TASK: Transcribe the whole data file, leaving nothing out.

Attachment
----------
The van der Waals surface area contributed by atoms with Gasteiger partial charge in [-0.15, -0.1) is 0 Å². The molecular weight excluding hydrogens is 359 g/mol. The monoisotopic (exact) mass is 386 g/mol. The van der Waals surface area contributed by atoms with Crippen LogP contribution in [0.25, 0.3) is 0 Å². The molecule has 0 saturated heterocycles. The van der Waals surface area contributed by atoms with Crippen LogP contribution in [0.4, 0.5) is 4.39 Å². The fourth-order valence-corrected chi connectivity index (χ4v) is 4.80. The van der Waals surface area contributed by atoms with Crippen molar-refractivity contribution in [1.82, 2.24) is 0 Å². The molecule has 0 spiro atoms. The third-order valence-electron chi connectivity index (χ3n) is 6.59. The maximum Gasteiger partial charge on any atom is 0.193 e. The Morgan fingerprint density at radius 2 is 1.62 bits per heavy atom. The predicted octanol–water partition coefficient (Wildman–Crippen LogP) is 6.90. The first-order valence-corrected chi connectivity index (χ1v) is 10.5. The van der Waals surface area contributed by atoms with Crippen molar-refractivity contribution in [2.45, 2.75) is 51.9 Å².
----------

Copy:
The van der Waals surface area contributed by atoms with Gasteiger partial charge in [-0.15, -0.1) is 0 Å². The molecular weight excluding hydrogens is 359 g/mol. The monoisotopic (exact) mass is 386 g/mol. The van der Waals surface area contributed by atoms with Crippen LogP contribution in [0.25, 0.3) is 0 Å². The molecule has 0 saturated heterocycles. The van der Waals surface area contributed by atoms with Crippen LogP contribution in [0.4, 0.5) is 4.39 Å². The fourth-order valence-corrected chi connectivity index (χ4v) is 4.80. The van der Waals surface area contributed by atoms with Crippen molar-refractivity contribution in [1.82, 2.24) is 0 Å². The molecule has 0 spiro atoms. The third-order valence-electron chi connectivity index (χ3n) is 6.59. The maximum Gasteiger partial charge on any atom is 0.193 e. The Morgan fingerprint density at radius 2 is 1.62 bits per heavy atom. The predicted octanol–water partition coefficient (Wildman–Crippen LogP) is 6.90. The first-order valence-corrected chi connectivity index (χ1v) is 10.5. The van der Waals surface area contributed by atoms with Crippen molar-refractivity contribution in [2.45, 2.75) is 51.9 Å².